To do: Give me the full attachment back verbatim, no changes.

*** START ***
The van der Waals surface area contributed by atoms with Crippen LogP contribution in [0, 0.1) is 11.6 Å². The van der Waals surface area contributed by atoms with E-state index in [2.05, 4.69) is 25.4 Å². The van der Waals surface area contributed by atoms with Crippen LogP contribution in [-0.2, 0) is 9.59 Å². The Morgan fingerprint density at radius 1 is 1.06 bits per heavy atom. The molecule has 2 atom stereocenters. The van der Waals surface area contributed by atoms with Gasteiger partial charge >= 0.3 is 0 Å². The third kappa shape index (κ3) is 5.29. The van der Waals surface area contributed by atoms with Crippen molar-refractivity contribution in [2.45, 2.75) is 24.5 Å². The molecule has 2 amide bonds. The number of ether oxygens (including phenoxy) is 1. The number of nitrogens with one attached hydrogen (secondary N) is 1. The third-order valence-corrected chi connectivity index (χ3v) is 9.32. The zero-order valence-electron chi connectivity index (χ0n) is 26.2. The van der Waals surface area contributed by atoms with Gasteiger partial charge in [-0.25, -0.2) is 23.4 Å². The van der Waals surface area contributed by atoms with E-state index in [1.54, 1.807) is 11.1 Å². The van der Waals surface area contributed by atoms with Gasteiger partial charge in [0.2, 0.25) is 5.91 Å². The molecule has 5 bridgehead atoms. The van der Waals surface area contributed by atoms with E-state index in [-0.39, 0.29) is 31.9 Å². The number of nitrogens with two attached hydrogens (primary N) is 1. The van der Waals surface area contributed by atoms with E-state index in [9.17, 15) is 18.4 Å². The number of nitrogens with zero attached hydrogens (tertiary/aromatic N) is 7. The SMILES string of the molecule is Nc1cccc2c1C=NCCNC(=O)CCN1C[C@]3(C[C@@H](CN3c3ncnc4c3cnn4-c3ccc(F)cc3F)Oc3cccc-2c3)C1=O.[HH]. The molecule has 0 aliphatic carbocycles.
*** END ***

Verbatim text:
The van der Waals surface area contributed by atoms with Crippen LogP contribution in [0, 0.1) is 11.6 Å². The van der Waals surface area contributed by atoms with E-state index in [2.05, 4.69) is 25.4 Å². The van der Waals surface area contributed by atoms with Crippen LogP contribution in [-0.2, 0) is 9.59 Å². The Morgan fingerprint density at radius 1 is 1.06 bits per heavy atom. The molecule has 2 atom stereocenters. The van der Waals surface area contributed by atoms with Gasteiger partial charge >= 0.3 is 0 Å². The third kappa shape index (κ3) is 5.29. The van der Waals surface area contributed by atoms with Crippen molar-refractivity contribution in [2.45, 2.75) is 24.5 Å². The molecule has 2 amide bonds. The number of ether oxygens (including phenoxy) is 1. The number of nitrogens with one attached hydrogen (secondary N) is 1. The third-order valence-corrected chi connectivity index (χ3v) is 9.32. The zero-order valence-electron chi connectivity index (χ0n) is 26.2. The van der Waals surface area contributed by atoms with Gasteiger partial charge in [-0.25, -0.2) is 23.4 Å². The van der Waals surface area contributed by atoms with E-state index in [1.54, 1.807) is 11.1 Å². The van der Waals surface area contributed by atoms with Gasteiger partial charge in [0.2, 0.25) is 5.91 Å². The molecule has 5 bridgehead atoms. The van der Waals surface area contributed by atoms with E-state index in [-0.39, 0.29) is 31.9 Å². The number of nitrogens with two attached hydrogens (primary N) is 1. The van der Waals surface area contributed by atoms with E-state index in [9.17, 15) is 18.4 Å². The number of nitrogens with zero attached hydrogens (tertiary/aromatic N) is 7. The SMILES string of the molecule is Nc1cccc2c1C=NCCNC(=O)CCN1C[C@]3(C[C@@H](CN3c3ncnc4c3cnn4-c3ccc(F)cc3F)Oc3cccc-2c3)C1=O.[HH]. The molecule has 0 aliphatic carbocycles.